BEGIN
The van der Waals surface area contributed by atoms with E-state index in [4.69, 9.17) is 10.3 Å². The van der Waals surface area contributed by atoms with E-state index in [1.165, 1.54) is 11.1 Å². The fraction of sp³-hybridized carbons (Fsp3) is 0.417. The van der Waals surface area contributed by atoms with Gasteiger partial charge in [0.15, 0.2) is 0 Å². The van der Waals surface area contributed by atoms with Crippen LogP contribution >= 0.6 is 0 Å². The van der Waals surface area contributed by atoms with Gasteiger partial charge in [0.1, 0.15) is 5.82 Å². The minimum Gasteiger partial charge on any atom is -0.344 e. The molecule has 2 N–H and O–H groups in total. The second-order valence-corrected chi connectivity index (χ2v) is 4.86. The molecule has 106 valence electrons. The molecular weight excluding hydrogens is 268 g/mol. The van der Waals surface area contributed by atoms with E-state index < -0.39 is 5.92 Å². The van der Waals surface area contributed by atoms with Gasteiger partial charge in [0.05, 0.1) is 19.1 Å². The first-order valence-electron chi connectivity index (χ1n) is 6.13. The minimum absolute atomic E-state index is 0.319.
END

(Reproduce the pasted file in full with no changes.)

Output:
The van der Waals surface area contributed by atoms with E-state index in [4.69, 9.17) is 10.3 Å². The van der Waals surface area contributed by atoms with E-state index in [1.165, 1.54) is 11.1 Å². The fraction of sp³-hybridized carbons (Fsp3) is 0.417. The van der Waals surface area contributed by atoms with Gasteiger partial charge in [0.15, 0.2) is 0 Å². The van der Waals surface area contributed by atoms with Crippen LogP contribution >= 0.6 is 0 Å². The van der Waals surface area contributed by atoms with Gasteiger partial charge in [0.1, 0.15) is 5.82 Å². The minimum Gasteiger partial charge on any atom is -0.344 e. The molecule has 2 N–H and O–H groups in total. The second-order valence-corrected chi connectivity index (χ2v) is 4.86. The molecule has 106 valence electrons. The molecular weight excluding hydrogens is 268 g/mol. The van der Waals surface area contributed by atoms with E-state index < -0.39 is 5.92 Å². The van der Waals surface area contributed by atoms with Gasteiger partial charge in [0.05, 0.1) is 19.1 Å². The first-order valence-electron chi connectivity index (χ1n) is 6.13. The minimum absolute atomic E-state index is 0.319.